Court petitions challenging the legality of the ‘Age Limit’ law have been moved from Kampala to Mbale in what the Deputy Chief Justice Alfonse Chigamoy Owiny-Dollo termed as “marathon” hearings.
The petitions against the Constitution Amendment Act were filed in the Constitutional Court in Kampala and were expected to be heard there.
During the heated Parliamentary sessions leading to the enactment of the now contested Constitution Amendment Act, several private citizens and a section of the Opposition lawmakers filed several petitions against Parliament.
In the conferencing at Twed Towers, the official seat of the Constitutional Court, Justice Owiny-Dollo asked the petitioners’ lawyers to agree and consolidate the various petitions for proper hearing.
Karuhanga and five other MPs are challenging a decision by Speaker Rebecca Kadaga to expel them at the height of the debate on the controversial Constitution Amendment Act.
The others are MPs Jonathan Odur (UPC, Erute South), Ibrahim Ssemujju (FDC, Kira Municipality), Mubarak Munyagwa (FDC, Kawempe South), Allan Ssewanyana (DP, Makindye West) and Anthony Akol (FDC, Kilak North).
Others who filed similar petitions separately are former Presidential candidate Abed Bwanika, city lawyer Male Mabirizi, the Uganda Law Society and some private citizens from Toro who are represented by lawyer Prosper Busingye.
They all seek to, among other prayers, have the Constitution Amendment Act quashed by the Constitutional Court.
Led by Senior Counsel Wandera Ogalo, the parties grudgingly agreed to consolidate the petitions.
The move to Mbale, however, was not embraced by some parties.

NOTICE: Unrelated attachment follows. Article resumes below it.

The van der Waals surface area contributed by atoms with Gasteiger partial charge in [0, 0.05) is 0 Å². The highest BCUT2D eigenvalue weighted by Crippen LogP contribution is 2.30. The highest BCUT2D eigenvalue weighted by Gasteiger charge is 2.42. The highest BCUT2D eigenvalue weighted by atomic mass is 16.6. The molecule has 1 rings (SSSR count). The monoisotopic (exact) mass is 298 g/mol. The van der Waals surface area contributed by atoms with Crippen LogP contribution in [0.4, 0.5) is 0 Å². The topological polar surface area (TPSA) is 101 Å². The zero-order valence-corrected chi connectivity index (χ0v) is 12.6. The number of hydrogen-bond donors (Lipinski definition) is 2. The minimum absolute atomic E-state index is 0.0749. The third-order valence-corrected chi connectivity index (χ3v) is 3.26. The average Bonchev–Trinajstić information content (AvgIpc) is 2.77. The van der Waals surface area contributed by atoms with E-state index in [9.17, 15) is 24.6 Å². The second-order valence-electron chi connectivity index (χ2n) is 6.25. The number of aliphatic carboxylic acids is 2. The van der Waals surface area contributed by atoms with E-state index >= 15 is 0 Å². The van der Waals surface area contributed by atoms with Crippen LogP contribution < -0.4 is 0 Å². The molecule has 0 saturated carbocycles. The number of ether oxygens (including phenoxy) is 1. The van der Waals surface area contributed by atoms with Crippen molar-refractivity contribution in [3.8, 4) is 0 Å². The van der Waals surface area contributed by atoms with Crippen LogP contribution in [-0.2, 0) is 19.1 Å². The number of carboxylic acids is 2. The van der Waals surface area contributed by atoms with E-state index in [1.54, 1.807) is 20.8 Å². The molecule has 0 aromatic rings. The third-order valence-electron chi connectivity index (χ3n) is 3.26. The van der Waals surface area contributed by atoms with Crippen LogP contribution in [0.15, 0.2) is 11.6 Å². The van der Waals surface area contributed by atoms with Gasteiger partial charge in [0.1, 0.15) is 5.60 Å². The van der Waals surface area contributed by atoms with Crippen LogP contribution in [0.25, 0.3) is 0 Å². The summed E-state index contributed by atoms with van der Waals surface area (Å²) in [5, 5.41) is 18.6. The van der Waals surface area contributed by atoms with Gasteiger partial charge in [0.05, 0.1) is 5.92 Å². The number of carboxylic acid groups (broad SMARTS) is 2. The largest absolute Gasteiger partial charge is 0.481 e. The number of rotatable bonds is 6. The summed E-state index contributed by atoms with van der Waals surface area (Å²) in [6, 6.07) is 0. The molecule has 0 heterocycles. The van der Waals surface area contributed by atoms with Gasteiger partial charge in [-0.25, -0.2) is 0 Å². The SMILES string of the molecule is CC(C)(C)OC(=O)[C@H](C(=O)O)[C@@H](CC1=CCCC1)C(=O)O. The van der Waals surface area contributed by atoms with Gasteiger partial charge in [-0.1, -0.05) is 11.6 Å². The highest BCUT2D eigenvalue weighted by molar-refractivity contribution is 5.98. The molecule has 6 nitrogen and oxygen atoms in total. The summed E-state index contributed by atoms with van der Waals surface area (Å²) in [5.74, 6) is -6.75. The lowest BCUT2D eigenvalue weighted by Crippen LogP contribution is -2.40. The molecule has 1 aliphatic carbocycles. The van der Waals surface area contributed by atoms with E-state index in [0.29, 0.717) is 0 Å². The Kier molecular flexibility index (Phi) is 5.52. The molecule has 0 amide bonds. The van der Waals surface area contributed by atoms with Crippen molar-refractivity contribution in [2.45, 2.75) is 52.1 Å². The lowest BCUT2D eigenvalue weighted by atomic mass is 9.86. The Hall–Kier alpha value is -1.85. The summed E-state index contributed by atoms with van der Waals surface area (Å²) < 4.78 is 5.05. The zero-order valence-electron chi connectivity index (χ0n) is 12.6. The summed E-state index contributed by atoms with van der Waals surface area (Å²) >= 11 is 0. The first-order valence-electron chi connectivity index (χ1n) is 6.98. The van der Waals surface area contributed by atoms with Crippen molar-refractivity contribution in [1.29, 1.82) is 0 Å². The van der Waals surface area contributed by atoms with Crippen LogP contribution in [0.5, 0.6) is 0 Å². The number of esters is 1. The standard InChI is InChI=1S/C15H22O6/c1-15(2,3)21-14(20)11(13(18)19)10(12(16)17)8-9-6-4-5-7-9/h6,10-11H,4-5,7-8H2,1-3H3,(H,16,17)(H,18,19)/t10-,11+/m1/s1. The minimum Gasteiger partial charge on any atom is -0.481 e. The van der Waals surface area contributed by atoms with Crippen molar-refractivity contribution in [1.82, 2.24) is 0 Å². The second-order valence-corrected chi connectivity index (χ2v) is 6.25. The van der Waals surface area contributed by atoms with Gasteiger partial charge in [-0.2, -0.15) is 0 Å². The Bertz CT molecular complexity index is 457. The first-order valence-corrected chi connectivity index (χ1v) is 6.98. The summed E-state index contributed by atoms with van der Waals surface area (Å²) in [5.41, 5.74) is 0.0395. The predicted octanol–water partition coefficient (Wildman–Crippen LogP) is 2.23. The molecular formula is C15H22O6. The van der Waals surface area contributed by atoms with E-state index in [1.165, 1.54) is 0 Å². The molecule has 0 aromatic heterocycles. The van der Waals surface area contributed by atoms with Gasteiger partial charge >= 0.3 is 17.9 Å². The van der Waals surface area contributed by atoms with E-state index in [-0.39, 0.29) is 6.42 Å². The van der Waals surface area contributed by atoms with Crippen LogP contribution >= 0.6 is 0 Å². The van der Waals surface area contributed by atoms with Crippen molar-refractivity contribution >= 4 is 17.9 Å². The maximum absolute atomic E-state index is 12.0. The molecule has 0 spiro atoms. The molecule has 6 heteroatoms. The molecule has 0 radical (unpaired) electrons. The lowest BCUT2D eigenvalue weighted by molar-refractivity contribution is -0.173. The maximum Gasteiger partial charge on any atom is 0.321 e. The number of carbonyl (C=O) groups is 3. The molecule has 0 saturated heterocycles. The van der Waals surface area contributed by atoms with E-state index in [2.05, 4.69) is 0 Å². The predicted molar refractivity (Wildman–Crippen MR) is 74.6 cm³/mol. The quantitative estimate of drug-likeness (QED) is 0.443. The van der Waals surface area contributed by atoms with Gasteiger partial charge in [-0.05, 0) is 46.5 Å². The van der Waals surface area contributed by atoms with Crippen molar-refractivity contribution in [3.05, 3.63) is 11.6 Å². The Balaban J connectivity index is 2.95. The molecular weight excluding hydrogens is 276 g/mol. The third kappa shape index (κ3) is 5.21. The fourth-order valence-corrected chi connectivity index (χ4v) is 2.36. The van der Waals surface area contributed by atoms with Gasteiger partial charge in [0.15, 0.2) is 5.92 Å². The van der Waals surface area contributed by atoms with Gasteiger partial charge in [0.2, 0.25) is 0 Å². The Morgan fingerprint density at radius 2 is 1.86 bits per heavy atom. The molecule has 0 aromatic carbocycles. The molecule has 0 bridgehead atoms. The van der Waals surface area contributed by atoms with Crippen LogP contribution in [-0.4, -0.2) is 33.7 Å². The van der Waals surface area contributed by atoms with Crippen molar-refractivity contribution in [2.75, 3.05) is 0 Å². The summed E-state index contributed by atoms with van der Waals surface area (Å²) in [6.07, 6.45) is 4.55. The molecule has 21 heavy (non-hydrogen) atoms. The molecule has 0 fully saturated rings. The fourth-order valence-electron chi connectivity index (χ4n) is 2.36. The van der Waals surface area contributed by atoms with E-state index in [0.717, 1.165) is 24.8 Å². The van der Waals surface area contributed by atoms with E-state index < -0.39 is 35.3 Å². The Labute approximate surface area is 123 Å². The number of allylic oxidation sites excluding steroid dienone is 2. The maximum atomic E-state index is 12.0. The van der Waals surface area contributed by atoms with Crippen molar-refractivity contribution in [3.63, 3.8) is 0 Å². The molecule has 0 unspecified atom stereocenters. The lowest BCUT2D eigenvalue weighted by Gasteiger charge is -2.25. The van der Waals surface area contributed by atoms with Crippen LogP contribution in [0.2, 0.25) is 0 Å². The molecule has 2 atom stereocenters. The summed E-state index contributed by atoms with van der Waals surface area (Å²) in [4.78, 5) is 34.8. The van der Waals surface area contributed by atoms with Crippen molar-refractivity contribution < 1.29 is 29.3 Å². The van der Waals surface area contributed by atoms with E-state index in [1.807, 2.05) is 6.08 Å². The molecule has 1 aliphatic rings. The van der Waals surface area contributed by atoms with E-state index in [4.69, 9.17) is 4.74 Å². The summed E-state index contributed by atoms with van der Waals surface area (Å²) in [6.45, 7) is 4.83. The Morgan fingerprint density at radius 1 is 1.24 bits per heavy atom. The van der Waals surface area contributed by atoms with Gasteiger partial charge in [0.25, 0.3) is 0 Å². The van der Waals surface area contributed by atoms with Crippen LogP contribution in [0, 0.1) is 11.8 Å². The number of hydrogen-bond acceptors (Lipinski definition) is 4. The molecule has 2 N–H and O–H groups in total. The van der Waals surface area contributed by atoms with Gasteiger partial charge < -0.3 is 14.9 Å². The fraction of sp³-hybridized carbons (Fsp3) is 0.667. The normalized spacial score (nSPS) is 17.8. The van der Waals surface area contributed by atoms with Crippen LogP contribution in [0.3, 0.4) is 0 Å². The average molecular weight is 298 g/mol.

Lawyer Erias Lukwago, also Kampala Lord Mayor, who is representing a section of MPs led by Hon. Gerald Karuhanga (Ind., Ntungamo Munic.), said the move would inconvenience his clients.
“My issue is about the capacity of our clients to commute to Mbale…I find it extremely difficult to support their team my Lord,” said Lukwago.
Justice Owiny-Dollo, however, said their protest against having the hearings in Mbale points to unseriousness.
“This amendment, right from the time it was proposed, was a matter you claimed was so principle that the future of the country rested on it. If we believe these are serious matters, we must all be ready to sacrifice,” he said.
The petitioners’ lawyers sentiments against travelling to Mbale, said Justice Owiny-Dollo, “never makes sense to me at all.”
Ms Christine Kaahwa, the Director Civil Litigation in the Attorney General’s Chambers blamed the parties for delayed service of the petitions on government.
Justice Owiny-Dollo said Court will convene on March 27, 2018 to determine the matters for trial and frame all the issues.
The hearing begins on April 4, 2018 at the Mbale High Court which will be proclaimed to be the Constitutional Court for purposes of the petition.
The Constitution Amendment Act, which passed late last year, among others changed qualifications for presidential candidates by removing the upper age limit of 75 and bringing the lower age limit to 18.
The Act also extended the term of Parliament from 5 to 7 years, starting with the current 10th Parliament.